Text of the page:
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Freemasonry – There’s a Challenge to Meet

Some years ago I was the Transvaal Regional Manager for a leading international computer supplier. The economy was going through a difficult phase, while, at the same time, our overseas principal’s had problems of their own and were putting enormous pressure on the South African team to produce almost impossible results. Generally, life for those of us in the local management team was pretty stressful. We were giving it our all, working extraordinary hours and really didn’t feel that we were winning.

One day, our General Manager walked into our monthly Executive meeting and, without saying a word, wrote a World War II quotation of Winston Churchill’s on the white board. The quotation was :-

“It’s not good enough that we do our best, we must do what is necessary for success!”

I think I remember it so well because of the impact it had on the approach of our team. I suspect that it was on that day that we realised that we’d have to make some pretty dramatic changes to our strategies. If working day and night wasn’t going to result in success, we’d have to try something different. Failure wasn’t acceptable “as long as the reasons were sound” – our company’s survival was at stake. If our plans weren’t working, it was up to us to change them. It didn’t matter whose fault it was, we were responsible.

We all learned a great deal that day. Above all, however, I think that we realised the importance of accepting individual ownership of the problem. Each and every one of us had to meet the challenge.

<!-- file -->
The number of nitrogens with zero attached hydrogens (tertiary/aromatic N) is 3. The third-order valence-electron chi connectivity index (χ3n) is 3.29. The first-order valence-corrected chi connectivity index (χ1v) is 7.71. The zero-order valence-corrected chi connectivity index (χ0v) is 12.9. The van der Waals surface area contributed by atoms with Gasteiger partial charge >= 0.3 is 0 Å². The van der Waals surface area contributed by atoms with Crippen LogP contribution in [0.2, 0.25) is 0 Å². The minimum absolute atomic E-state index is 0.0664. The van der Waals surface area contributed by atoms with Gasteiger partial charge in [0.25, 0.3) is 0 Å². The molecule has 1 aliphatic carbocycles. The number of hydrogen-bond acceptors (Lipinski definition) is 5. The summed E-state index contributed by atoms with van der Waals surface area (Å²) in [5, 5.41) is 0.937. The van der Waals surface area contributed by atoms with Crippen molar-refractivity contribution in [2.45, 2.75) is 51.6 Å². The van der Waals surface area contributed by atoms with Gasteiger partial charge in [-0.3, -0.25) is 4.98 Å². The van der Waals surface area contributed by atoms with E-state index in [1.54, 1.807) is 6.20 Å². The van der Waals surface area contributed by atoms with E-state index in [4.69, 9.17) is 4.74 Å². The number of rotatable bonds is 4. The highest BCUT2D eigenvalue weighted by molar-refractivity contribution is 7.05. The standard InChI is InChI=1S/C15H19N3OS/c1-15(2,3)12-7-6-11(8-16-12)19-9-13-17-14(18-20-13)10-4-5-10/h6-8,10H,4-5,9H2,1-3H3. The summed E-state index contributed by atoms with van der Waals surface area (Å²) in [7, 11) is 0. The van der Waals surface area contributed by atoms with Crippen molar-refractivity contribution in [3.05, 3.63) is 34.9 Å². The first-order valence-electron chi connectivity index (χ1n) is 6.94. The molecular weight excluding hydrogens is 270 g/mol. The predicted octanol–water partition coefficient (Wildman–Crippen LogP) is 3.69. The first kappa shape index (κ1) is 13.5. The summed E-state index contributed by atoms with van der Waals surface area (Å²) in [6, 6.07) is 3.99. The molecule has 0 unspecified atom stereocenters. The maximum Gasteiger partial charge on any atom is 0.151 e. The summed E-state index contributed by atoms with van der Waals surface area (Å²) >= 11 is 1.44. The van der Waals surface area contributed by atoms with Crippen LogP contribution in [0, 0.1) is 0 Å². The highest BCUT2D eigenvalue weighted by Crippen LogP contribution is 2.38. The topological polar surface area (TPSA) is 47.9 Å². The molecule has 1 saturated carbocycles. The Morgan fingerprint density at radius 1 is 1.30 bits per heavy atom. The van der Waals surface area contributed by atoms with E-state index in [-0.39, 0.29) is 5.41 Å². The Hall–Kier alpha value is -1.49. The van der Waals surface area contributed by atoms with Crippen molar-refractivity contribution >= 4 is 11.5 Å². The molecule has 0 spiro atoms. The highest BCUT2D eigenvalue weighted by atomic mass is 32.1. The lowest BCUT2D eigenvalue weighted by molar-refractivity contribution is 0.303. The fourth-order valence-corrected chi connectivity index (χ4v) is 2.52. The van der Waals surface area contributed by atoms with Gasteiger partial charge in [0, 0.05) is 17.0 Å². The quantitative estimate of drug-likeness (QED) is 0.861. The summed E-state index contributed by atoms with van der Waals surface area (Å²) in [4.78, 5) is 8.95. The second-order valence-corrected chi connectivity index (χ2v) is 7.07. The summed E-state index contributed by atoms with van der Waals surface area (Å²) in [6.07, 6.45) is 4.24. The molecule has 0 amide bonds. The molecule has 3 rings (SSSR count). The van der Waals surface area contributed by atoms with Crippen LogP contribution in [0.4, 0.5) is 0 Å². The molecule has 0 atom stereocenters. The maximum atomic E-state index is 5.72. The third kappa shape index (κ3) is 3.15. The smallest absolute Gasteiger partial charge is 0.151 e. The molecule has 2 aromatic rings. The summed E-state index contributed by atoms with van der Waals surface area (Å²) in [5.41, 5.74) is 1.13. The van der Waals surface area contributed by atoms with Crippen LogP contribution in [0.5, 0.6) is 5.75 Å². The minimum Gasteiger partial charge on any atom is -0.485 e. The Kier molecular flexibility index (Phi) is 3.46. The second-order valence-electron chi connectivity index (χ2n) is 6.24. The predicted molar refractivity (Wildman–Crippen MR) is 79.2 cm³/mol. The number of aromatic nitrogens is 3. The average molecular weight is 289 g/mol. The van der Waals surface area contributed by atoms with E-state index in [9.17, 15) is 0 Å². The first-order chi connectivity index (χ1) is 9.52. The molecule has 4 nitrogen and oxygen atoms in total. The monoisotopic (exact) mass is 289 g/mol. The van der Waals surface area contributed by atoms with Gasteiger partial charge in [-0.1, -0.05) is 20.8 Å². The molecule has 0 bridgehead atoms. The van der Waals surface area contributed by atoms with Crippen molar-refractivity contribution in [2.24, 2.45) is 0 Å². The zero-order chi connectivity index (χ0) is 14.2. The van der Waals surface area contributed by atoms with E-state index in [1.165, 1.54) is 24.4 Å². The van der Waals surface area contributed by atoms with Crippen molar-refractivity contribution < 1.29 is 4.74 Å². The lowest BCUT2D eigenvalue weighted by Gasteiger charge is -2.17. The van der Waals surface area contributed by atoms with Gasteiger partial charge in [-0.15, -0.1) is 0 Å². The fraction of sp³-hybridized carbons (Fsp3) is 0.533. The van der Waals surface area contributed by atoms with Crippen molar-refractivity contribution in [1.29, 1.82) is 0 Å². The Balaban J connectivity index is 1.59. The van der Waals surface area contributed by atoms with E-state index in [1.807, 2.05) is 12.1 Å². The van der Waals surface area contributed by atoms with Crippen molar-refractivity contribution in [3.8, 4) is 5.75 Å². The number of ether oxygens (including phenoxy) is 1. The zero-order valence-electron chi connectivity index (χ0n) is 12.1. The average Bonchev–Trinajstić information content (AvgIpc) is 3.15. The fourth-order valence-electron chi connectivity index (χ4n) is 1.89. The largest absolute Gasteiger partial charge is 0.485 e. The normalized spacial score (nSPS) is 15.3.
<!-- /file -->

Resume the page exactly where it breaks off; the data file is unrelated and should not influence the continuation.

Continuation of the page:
Now, “What”, you may ask, “has this got to do with Freemasonry?”. Well, over the past few months I have listened to many discussions on our declining numbers. I have been provided with documentary evidence that it’s not just a local issue, but is being experienced all over the world. The fact is, brethren, that this doesn’t make it acceptable. I’m a firm subscriber to the view that “that which does not grow, dies”. Our beloved craft cannot carry on declining in numbers and seriously believe it has a future.

We, as individuals, cannot waste any more precious time bemoaning the problem. We each have to take personal responsibility for making a positive contribution to reversing the trend – and I don’t mean just pushing the numbers up, I mean attracting good men who will become effective Freemasons. I mean retaining the good men that we already have and ensuring that they are masonically stimulated.

Brethren, I often tell people that joining Freemasonry is one of the finest things that ever happened to me. It’s basic precepts of truth, morality and brotherly love are as sound today as they have always been. It’s a way of life, rich in moral and spiritual rewards and stimulation. I know that most of you share that view. Listen to the reaction at a festive board when somebody passes a comment such as “if all men were Freemasons, most of the world’s problems would be resolved”. The fact is, most of us firmly believe that.

So, how then, I ask, can we let Freemasonry just fade away? If Freemasonry means as much to each of us as I believe it does, surely we owe it to the order to see it has a future. We also owe it to our fellow men.

Brethren, reversing the decline in numbers is essential to our future. It’s not good enough that we do our best, we have to succeed. If, in your Lodge, the actions being taken are not having the desired results, perhaps you need to try something different. Our order has become so much more open of late - take advantage of this change. Organise functions, promote your Lodge to outsiders, get involved with your community. Talk to your brethren and see that you are all in harmony about the direction being followed. Listen to new ideas they may have. If some of your plans don’t work out, so be it. Try other ideas.

Above all though, Brethren, the time has come for action. The future of Freemasonry is in our hands and I would urge each and every one of you to accept the challenge that comes with that responsibility.

R Wor Bro Geoff Edwards